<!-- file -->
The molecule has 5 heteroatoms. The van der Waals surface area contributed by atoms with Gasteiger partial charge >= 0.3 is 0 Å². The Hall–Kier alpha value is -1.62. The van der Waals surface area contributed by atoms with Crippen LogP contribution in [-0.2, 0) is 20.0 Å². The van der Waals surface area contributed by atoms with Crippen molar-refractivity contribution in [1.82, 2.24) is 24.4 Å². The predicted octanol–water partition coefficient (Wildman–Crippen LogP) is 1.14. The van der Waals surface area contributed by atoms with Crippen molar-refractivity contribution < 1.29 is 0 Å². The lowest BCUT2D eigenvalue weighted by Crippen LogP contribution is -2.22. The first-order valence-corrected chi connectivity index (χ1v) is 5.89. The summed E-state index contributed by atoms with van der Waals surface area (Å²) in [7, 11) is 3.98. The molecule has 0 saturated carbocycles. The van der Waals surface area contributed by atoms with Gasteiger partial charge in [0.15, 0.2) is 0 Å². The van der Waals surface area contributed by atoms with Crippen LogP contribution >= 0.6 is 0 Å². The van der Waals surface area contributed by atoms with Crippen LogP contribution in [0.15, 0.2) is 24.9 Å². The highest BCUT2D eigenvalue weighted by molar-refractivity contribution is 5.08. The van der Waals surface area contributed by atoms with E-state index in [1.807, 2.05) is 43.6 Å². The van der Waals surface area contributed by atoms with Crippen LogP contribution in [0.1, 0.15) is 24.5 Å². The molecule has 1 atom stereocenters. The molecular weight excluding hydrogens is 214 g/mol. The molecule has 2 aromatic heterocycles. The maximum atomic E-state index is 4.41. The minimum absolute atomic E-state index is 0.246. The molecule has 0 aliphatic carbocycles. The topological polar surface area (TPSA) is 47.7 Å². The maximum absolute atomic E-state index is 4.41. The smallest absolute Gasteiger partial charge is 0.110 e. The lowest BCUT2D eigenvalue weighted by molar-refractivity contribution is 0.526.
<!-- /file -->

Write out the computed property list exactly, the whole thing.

The molecule has 5 heteroatoms. The van der Waals surface area contributed by atoms with Gasteiger partial charge >= 0.3 is 0 Å². The Hall–Kier alpha value is -1.62. The van der Waals surface area contributed by atoms with Crippen LogP contribution in [-0.2, 0) is 20.0 Å². The van der Waals surface area contributed by atoms with Crippen molar-refractivity contribution in [1.82, 2.24) is 24.4 Å². The predicted octanol–water partition coefficient (Wildman–Crippen LogP) is 1.14. The van der Waals surface area contributed by atoms with Crippen molar-refractivity contribution < 1.29 is 0 Å². The lowest BCUT2D eigenvalue weighted by Crippen LogP contribution is -2.22. The first-order valence-corrected chi connectivity index (χ1v) is 5.89. The summed E-state index contributed by atoms with van der Waals surface area (Å²) in [7, 11) is 3.98. The molecule has 0 saturated carbocycles. The van der Waals surface area contributed by atoms with Gasteiger partial charge in [0.15, 0.2) is 0 Å². The van der Waals surface area contributed by atoms with Crippen LogP contribution >= 0.6 is 0 Å². The van der Waals surface area contributed by atoms with Crippen LogP contribution in [0.15, 0.2) is 24.9 Å². The highest BCUT2D eigenvalue weighted by molar-refractivity contribution is 5.08. The van der Waals surface area contributed by atoms with E-state index in [1.807, 2.05) is 43.6 Å². The van der Waals surface area contributed by atoms with Crippen LogP contribution in [0.1, 0.15) is 24.5 Å². The molecule has 1 atom stereocenters. The molecular weight excluding hydrogens is 214 g/mol. The molecule has 2 aromatic heterocycles. The maximum atomic E-state index is 4.41. The minimum absolute atomic E-state index is 0.246. The molecule has 0 aliphatic carbocycles. The topological polar surface area (TPSA) is 47.7 Å². The maximum absolute atomic E-state index is 4.41. The smallest absolute Gasteiger partial charge is 0.110 e. The lowest BCUT2D eigenvalue weighted by molar-refractivity contribution is 0.526.